Children, politicians, local businesses and community groups came together Saturday morning at Howell Place Park to eat, dance and play their way to a healthier lifestyle as part of the yearly celebration of Juneteenth.

The event was hosted by BREC and Community Against Drugs and Violence, a nonprofit group that fights crime and urban blight in the Banks community of north Baton Rouge.

Featuring free healthy snacks, outdoor games and an inflatable bouncy castle, the celebration was intended to show children in the community that leading a healthy lifestyle can be easy and enjoyable, said Pat McCallister-Leduff, president of Community Against Drugs and Violence.

“We want our kids to reach for the celery sticks, to say ‘I don’t want those french fries,’ ” McCallister-Leduff said.

Juneteenth began as a celebration of the end of slavery, marking the historic day of June 19, 1865, when Union general Gordon Granger arrived in Galveston, Texas, with news that slavery had been abolished.

Although President Abraham Lincoln gave the Emancipation Proclamation that officially freed the slaves in 1863, it wasn’t until two years later that slavery was abolished in every state and territory of the United States.

Over the years, Juneteenth has served as a celebration of freedom and remembrance and a rallying point for largely African-American communities.

State Rep. Regina Barrow, who represents the district that includes Howell Place, said it was important to use the occasion to educate and inspire younger generations.

“They need to not take for granted all the rights and privileges we have today,” Barrow said. “It’s important to pass the message on to the next generation. But there’s still a fight ahead of us.”

Barrow said impoverished African-American communities face a number of disadvantages, from the obesity and diet issues highlighted by Saturday’s events to higher education. Events like the Juneteenth celebration, she said, help build community-led solutions to some of these problems.

Saturday’s Juneteenth celebration is one of two that will be held this month. BREC will host its second Juneteenth event in partnership with Councilwoman C. Denise Marcelle from noon to 4 p.m. Saturday, June 13, at Martin Luther King Jr. Community Center, 4200 Gus Young Ave.

McCallister-Leduff said two of the biggest problems facing the north Baton Rouge community are food scarcity and an unhealthy culture.

Baton Rouge as a whole, she said, has a problem with fast food, leading to more adults making unhealthy choices for their children and children thus growing up in unhealthy environments.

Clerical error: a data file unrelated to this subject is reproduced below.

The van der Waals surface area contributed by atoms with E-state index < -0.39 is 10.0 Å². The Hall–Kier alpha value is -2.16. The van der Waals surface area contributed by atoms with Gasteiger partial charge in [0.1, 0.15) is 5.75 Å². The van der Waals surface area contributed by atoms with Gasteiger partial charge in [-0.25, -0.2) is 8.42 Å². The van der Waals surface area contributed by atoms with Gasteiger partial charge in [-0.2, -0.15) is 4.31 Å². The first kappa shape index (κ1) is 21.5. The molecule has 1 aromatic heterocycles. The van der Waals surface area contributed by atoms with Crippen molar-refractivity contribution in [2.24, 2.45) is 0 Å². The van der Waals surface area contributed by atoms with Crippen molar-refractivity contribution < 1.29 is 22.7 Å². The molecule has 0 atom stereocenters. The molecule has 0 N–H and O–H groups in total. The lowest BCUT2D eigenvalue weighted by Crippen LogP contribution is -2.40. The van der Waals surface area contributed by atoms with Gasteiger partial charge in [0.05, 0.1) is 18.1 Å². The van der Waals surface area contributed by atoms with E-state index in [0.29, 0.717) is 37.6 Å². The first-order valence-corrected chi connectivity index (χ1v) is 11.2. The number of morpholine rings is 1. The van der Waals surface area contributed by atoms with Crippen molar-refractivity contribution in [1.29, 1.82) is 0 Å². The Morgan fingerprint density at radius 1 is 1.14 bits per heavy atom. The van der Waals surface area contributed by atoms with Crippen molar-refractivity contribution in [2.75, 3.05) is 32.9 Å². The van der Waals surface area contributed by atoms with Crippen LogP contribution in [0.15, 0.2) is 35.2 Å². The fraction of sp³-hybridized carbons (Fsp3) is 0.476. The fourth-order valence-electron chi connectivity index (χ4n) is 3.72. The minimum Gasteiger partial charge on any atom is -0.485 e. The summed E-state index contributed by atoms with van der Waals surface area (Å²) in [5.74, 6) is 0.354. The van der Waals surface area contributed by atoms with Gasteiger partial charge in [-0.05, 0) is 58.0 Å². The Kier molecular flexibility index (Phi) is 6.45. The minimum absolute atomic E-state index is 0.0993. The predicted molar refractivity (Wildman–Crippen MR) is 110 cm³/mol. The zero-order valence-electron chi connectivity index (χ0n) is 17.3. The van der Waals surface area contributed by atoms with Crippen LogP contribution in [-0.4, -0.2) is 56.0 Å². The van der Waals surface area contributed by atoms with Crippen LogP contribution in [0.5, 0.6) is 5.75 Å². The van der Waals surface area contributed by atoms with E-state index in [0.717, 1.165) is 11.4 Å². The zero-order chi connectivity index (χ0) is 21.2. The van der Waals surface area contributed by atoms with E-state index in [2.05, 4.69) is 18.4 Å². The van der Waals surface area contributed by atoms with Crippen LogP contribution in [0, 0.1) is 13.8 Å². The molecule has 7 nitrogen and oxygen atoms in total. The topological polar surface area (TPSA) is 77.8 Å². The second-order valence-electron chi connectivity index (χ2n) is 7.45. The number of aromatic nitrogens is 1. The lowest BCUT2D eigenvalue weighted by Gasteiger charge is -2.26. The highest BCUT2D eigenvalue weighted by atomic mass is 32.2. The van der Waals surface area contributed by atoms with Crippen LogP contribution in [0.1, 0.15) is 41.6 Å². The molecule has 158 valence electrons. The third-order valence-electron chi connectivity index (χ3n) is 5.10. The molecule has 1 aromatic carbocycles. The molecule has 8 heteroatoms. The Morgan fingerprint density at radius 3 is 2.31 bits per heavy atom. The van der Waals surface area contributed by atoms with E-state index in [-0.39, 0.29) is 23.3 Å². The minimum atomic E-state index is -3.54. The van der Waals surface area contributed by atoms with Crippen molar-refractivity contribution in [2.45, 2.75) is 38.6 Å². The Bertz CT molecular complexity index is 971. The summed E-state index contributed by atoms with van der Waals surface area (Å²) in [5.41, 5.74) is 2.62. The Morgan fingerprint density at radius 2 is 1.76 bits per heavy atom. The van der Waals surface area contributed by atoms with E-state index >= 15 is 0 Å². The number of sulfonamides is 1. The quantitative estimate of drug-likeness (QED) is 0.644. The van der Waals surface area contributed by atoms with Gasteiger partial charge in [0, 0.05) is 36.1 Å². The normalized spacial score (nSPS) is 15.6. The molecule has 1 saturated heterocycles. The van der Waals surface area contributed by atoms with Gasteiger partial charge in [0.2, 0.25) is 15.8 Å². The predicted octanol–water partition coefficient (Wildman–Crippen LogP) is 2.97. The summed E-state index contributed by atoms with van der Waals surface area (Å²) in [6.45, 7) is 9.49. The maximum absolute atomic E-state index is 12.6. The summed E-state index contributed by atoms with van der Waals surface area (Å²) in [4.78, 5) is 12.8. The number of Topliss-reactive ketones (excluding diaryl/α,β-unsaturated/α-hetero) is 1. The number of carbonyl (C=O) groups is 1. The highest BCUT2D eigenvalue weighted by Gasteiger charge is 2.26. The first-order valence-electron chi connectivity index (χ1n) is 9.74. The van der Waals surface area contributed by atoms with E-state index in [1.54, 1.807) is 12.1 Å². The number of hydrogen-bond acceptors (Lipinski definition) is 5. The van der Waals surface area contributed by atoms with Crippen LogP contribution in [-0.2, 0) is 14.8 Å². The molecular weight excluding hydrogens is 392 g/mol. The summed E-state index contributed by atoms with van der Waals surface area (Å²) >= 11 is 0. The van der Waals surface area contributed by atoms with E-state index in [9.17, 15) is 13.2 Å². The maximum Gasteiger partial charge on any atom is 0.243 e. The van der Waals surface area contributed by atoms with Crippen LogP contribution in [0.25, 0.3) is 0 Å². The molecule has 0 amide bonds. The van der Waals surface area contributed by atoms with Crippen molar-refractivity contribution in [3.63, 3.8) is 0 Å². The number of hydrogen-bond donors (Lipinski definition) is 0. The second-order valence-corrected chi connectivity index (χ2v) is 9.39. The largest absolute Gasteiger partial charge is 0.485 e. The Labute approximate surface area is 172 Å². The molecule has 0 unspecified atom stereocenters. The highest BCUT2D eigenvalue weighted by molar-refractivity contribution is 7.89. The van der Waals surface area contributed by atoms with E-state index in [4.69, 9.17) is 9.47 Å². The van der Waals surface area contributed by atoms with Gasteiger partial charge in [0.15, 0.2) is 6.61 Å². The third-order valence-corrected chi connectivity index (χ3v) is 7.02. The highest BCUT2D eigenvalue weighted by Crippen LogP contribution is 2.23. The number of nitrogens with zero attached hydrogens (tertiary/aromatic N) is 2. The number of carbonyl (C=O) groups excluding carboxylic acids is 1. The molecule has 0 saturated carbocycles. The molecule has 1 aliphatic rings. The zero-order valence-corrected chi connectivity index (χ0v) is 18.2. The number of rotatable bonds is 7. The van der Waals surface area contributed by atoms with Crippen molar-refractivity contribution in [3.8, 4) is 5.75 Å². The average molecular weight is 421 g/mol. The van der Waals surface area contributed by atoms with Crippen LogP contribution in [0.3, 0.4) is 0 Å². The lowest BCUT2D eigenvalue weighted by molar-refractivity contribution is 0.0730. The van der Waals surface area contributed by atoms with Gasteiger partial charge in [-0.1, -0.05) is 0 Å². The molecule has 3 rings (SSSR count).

A study by Gallup-Healthways released last week found that, of the 100 largest metro areas in the United States, Baton Rouge has the highest obesity rate at 35.9 percent.

Scotlandville, where McCallister-Leduff’s organization is based, is classified as a food desert by the U.S. Department of Agriculture, meaning it is both low-income and prohibitively short on grocery stores.

McCallister-Leduff said this scarcity of grocery stores contributes to the difficulty of leading a healthy lifestyle in the neighborhood, but her organization has taken steps to combat it.

McCallister-Leduff said that when new convenience stores opened in the area, her group held community meetings with the stores’ owners, asking them to provide healthy options.

“First things groceries sell here are fried chicken, fried shrimp, french fries; you can see those in every store on every corner,” McCallister-Leduff said. “We told them, ‘I want to see at least some lettuce, cucumbers, tomatoes right in the front entrance of the store.’ ”

McCallister-Leduff stressed that while the surrounding neighborhoods face serious problems, this year’s Juneteenth was all about fun.

“Today is about running around, just being outside,” McCallister-Leduff said.

Taking the lead in that department was the 6th Platoon Wolfpack, a group of boys aged 16 to 18 enrolled in the Louisiana National Guard Youth Challenge Program, a remedial program that helps troubled students get their GEDs. Members of the Wolfpack ran, jumped and played the games scattered around the park, showing younger children how to join in.

McCallister-Leduff said when she invited the Youth Challenge Program, she hoped the cadets’ enthusiasm would rub off on the younger children.

The Wolfpack’s commanding officer, Cpl. Dedric Collins, said the program teaches participants who might not have done well in school discipline and teamwork skills necessary to be successful in their futures.

“These are second-chance kids,” Collins said.